"This was an error by ISAF," said Zalmay Afzali, spokesman for the Ministry of Counter Narcotics. "We have asked ISAF to avoid such problems in the future because it can create a hell of a problem. We hope it will not happen again."

After a series of stormy meetings, NATO announced on Apr. 25 that it was dropping the ads. "We recognized this was a mistake and addressed it as soon as possible," said spokesman Nicholas Lunt.

A British military spokesman said the ads were intended to counter Taliban propaganda that British soldiers had moved to the Sangin Valley, a hotbed of cultivation, to destroy farmers' livelihoods.

"The dilemma was that the poppy harvest was taking place and people would take up arms and fight us," said Lt. Col. Charlie Mayo. "They have to understand that we are here to kill the Taliban, not to cut down their poppy."

Mayo admitted the wording of the message was "open to misinterpretation" and said that after complaints from the local governor, Asadullah Wafa, it was removed and an apology issued. A drug official played the incident down, saying the message had been drafted by a newly arrived territorial army officer who "got a bit carried away with the language."

But it exposes tension inside western policy in Afghanistan centered on arguments about trying to eradicate poppies while fighting a dogged insurgency.

Since 2001, western embassies have channeled hundreds of millions of dollars into helping the Afghan government to hunt for drug barons, persuading farmers to grow licit crops and funding eradication efforts. But NATO and the US military have refused to get involved in eradication, arguing that the sight of western soldiers slashing through poppy fields could drive farmers into the hands of the Taliban. NATO says it will provide security so that Afghan counter-narcotics officials can wipe out the poppy crop.

The argument is particularly sharp in Helmand, where NATO troops are fighting the Taliban amid some of the world's most extensive poppy plantations. British officers are at pains to distance themselves from expensive eradication efforts that are riddled with allegations of corruption and produce poor results.

So far this year Afghan officials claim to have eradicated almost 20,000 acres in Helmand — about 10 percent of last year's crop — and the veracity of even those figures has been questioned. The British policy can create strange dilemmas. Recently in Sangin, officers discussed paying the full market rate for a field of poppies to a local farmer whose land was being requisitioned for a military base.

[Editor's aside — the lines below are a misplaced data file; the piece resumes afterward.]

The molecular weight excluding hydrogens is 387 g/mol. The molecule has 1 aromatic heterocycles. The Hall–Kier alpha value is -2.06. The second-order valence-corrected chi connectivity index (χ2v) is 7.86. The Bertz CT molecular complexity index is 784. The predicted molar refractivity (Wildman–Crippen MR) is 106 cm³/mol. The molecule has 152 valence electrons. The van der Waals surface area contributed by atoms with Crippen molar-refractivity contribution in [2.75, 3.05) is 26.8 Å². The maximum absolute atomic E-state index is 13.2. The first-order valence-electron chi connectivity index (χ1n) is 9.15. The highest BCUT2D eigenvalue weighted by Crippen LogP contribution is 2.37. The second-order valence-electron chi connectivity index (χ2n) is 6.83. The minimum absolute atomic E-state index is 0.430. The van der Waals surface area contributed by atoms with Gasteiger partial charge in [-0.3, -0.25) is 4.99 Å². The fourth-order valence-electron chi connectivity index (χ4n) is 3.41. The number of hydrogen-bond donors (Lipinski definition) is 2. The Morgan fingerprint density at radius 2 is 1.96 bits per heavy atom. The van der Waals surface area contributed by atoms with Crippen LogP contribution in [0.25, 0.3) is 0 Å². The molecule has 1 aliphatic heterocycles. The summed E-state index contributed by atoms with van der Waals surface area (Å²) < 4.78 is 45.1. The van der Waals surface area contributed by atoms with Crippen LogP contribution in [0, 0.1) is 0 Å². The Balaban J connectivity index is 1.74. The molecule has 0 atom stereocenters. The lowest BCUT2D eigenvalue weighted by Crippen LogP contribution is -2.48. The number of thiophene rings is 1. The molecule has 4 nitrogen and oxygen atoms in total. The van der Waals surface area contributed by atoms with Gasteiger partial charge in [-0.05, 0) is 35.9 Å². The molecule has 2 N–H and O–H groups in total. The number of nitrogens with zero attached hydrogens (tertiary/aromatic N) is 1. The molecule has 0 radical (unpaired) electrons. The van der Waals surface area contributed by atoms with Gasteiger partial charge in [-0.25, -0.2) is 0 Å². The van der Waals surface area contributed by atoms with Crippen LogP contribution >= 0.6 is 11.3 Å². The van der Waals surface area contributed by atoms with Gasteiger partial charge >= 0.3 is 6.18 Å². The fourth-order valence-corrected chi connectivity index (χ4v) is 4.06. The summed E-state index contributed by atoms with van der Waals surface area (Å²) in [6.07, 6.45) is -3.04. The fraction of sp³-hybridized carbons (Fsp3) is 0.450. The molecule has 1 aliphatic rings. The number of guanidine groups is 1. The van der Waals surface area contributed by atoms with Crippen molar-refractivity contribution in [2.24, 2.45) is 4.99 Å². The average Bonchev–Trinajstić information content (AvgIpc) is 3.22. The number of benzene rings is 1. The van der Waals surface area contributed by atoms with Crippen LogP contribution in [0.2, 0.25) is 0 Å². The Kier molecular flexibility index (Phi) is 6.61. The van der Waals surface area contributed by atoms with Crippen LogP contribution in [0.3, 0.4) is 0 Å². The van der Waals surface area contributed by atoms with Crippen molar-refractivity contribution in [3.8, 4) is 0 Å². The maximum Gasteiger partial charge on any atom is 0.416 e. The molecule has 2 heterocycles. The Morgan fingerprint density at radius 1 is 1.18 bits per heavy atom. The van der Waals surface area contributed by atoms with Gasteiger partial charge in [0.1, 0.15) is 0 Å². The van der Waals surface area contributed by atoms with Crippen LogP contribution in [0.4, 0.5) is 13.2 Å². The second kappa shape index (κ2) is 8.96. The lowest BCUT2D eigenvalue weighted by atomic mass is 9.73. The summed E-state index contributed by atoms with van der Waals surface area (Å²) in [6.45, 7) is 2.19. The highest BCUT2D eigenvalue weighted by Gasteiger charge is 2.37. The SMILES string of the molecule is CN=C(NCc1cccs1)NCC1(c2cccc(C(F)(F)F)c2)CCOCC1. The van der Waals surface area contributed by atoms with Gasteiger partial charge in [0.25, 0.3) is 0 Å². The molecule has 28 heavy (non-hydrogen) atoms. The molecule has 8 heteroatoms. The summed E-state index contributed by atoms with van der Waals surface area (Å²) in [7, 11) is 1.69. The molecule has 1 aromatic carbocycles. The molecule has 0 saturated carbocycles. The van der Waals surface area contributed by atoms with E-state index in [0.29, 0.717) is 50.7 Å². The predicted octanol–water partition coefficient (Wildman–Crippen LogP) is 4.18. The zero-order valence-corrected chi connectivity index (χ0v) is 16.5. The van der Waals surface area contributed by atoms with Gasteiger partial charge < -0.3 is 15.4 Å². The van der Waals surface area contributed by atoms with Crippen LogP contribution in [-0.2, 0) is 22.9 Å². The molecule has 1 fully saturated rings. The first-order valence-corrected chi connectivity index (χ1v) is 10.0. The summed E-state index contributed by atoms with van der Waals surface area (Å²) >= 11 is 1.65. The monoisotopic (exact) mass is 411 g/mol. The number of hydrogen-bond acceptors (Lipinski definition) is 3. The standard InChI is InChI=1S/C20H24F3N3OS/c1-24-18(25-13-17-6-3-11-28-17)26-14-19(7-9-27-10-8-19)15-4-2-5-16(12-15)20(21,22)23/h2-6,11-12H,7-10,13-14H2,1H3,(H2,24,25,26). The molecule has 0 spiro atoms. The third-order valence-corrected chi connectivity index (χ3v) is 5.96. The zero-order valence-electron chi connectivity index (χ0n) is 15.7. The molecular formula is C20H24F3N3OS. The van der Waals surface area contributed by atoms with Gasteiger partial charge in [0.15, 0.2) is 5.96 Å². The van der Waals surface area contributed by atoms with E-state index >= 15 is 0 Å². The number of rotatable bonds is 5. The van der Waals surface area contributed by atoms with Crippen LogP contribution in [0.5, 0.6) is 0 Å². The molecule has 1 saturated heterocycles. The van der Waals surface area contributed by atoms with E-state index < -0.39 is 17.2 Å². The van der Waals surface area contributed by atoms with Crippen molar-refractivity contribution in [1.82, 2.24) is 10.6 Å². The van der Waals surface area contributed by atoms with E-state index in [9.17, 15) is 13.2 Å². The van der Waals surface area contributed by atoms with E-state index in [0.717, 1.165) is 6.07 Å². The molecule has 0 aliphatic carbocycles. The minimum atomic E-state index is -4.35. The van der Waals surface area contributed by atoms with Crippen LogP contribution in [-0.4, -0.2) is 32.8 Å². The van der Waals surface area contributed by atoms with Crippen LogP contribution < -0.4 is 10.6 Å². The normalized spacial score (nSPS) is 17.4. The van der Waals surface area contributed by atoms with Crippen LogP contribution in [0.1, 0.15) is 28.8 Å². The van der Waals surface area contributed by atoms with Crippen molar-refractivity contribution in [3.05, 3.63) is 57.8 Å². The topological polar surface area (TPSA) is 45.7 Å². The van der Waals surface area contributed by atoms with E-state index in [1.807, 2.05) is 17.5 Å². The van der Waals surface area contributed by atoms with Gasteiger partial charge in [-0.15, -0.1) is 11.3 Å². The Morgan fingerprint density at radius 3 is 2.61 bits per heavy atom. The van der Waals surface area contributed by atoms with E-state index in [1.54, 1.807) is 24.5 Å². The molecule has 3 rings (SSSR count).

Critics argue that drugs and the insurgency have become so linked it is impossible to distinguish them. In Helmand the Taliban pushes farmers to grow poppies and reportedly uses drug profits to buy guns. One drug official in Kabul said: "Insecurity and poppy are the same issue — one creates the conditions for the other. This won't be over until the poppy is gone."

A sea of poppies has become Afghanistan's runaway export success. The crop soared from 20,000 acres in 2001 to a record 400,000 last year. Farmers milk opium resin from the plants which is processed into heroin and smuggled. An estimated 2.9 million Afghans, 13 percent of the population, are involved. There are no cartel lords — western officials believe trade is controlled by 25 smugglers including three government ministers.

Source: Guardian (UK) Photo courtesy

US to make history trying alleged child war criminal

By Mark Tran

Apr. 25- A human rights group has attacked a US decision to file murder charges against a Canadian national and alleged Taliban fighter who was captured in Afghanistan when he was 15.

Omar Khadr was wounded by US soldiers during a battle near Khost, Afghanistan, and taken into US custody in July 2002. He has spent most of the past five years in the US military prison at Guantánamo Bay.

During his capture he was shot three times and is nearly blind in one eye as a result of his injuries. The US military says Khadr threw a grenade that killed a US Green Beret sergeant, Christopher Speer, and wounded another sergeant, Layne Morris.

Khadr's Pentagon-appointed lawyer, Marine lieutenant colonel Colby Vokey, said the US would become the first country in modern history to try a war crimes suspect who was a child at the time of the alleged violations if a trial went ahead.